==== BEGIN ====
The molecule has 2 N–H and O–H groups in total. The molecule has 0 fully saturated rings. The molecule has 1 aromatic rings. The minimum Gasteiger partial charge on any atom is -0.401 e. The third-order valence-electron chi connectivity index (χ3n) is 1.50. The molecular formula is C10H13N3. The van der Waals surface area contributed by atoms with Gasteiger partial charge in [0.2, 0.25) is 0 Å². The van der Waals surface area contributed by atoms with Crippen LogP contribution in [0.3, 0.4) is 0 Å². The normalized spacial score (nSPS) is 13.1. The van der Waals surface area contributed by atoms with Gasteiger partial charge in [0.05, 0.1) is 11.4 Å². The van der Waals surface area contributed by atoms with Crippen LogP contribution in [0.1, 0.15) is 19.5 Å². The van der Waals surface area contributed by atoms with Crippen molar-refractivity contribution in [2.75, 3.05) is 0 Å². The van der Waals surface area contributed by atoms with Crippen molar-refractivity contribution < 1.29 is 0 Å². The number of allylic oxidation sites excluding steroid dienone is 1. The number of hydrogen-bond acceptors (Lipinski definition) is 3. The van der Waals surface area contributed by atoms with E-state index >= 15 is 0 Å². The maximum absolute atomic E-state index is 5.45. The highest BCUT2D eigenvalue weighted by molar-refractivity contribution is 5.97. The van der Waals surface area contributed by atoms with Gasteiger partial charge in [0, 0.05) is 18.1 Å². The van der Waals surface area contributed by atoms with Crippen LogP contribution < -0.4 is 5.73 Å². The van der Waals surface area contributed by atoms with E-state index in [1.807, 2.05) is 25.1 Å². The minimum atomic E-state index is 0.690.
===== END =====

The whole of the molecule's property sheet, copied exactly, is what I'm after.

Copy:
The molecule has 2 N–H and O–H groups in total. The molecule has 0 fully saturated rings. The molecule has 1 aromatic rings. The minimum Gasteiger partial charge on any atom is -0.401 e. The third-order valence-electron chi connectivity index (χ3n) is 1.50. The molecular formula is C10H13N3. The van der Waals surface area contributed by atoms with Gasteiger partial charge in [0.2, 0.25) is 0 Å². The van der Waals surface area contributed by atoms with Crippen LogP contribution in [0.3, 0.4) is 0 Å². The normalized spacial score (nSPS) is 13.1. The van der Waals surface area contributed by atoms with Gasteiger partial charge in [0.05, 0.1) is 11.4 Å². The van der Waals surface area contributed by atoms with Crippen LogP contribution in [0.1, 0.15) is 19.5 Å². The van der Waals surface area contributed by atoms with Crippen molar-refractivity contribution in [2.75, 3.05) is 0 Å². The van der Waals surface area contributed by atoms with Crippen molar-refractivity contribution < 1.29 is 0 Å². The number of allylic oxidation sites excluding steroid dienone is 1. The number of hydrogen-bond acceptors (Lipinski definition) is 3. The van der Waals surface area contributed by atoms with E-state index >= 15 is 0 Å². The maximum absolute atomic E-state index is 5.45. The highest BCUT2D eigenvalue weighted by molar-refractivity contribution is 5.97. The van der Waals surface area contributed by atoms with Gasteiger partial charge in [0, 0.05) is 18.1 Å². The van der Waals surface area contributed by atoms with Crippen LogP contribution < -0.4 is 5.73 Å². The van der Waals surface area contributed by atoms with E-state index in [1.807, 2.05) is 25.1 Å². The minimum atomic E-state index is 0.690.